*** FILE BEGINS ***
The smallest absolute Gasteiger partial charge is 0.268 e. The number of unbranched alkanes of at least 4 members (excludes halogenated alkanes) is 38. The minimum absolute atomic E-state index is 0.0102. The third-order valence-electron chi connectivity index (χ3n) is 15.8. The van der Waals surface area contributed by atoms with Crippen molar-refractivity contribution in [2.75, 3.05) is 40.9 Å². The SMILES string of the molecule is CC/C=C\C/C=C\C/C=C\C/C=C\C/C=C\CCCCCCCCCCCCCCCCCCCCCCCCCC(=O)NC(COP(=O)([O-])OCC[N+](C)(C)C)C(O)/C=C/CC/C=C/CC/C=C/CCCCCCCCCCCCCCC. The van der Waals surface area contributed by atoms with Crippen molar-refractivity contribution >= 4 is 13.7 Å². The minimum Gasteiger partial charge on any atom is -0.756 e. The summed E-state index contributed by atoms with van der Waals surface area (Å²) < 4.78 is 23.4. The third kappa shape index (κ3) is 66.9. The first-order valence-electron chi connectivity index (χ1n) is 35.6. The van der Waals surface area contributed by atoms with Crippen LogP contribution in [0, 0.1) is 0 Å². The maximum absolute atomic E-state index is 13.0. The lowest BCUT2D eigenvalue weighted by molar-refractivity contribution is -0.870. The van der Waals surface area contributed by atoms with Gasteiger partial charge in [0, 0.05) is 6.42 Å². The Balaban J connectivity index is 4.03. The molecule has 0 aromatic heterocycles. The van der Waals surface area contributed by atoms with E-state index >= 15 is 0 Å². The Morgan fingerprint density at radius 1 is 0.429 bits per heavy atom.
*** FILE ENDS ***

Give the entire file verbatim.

The smallest absolute Gasteiger partial charge is 0.268 e. The number of unbranched alkanes of at least 4 members (excludes halogenated alkanes) is 38. The minimum absolute atomic E-state index is 0.0102. The third-order valence-electron chi connectivity index (χ3n) is 15.8. The van der Waals surface area contributed by atoms with Crippen molar-refractivity contribution in [2.75, 3.05) is 40.9 Å². The SMILES string of the molecule is CC/C=C\C/C=C\C/C=C\C/C=C\C/C=C\CCCCCCCCCCCCCCCCCCCCCCCCCC(=O)NC(COP(=O)([O-])OCC[N+](C)(C)C)C(O)/C=C/CC/C=C/CC/C=C/CCCCCCCCCCCCCCC. The van der Waals surface area contributed by atoms with Crippen molar-refractivity contribution >= 4 is 13.7 Å². The minimum Gasteiger partial charge on any atom is -0.756 e. The summed E-state index contributed by atoms with van der Waals surface area (Å²) < 4.78 is 23.4. The third kappa shape index (κ3) is 66.9. The first-order valence-electron chi connectivity index (χ1n) is 35.6. The van der Waals surface area contributed by atoms with Crippen LogP contribution in [0, 0.1) is 0 Å². The maximum absolute atomic E-state index is 13.0. The lowest BCUT2D eigenvalue weighted by molar-refractivity contribution is -0.870. The van der Waals surface area contributed by atoms with Gasteiger partial charge in [0, 0.05) is 6.42 Å². The Balaban J connectivity index is 4.03. The molecule has 0 aromatic heterocycles. The van der Waals surface area contributed by atoms with E-state index >= 15 is 0 Å². The Morgan fingerprint density at radius 1 is 0.429 bits per heavy atom.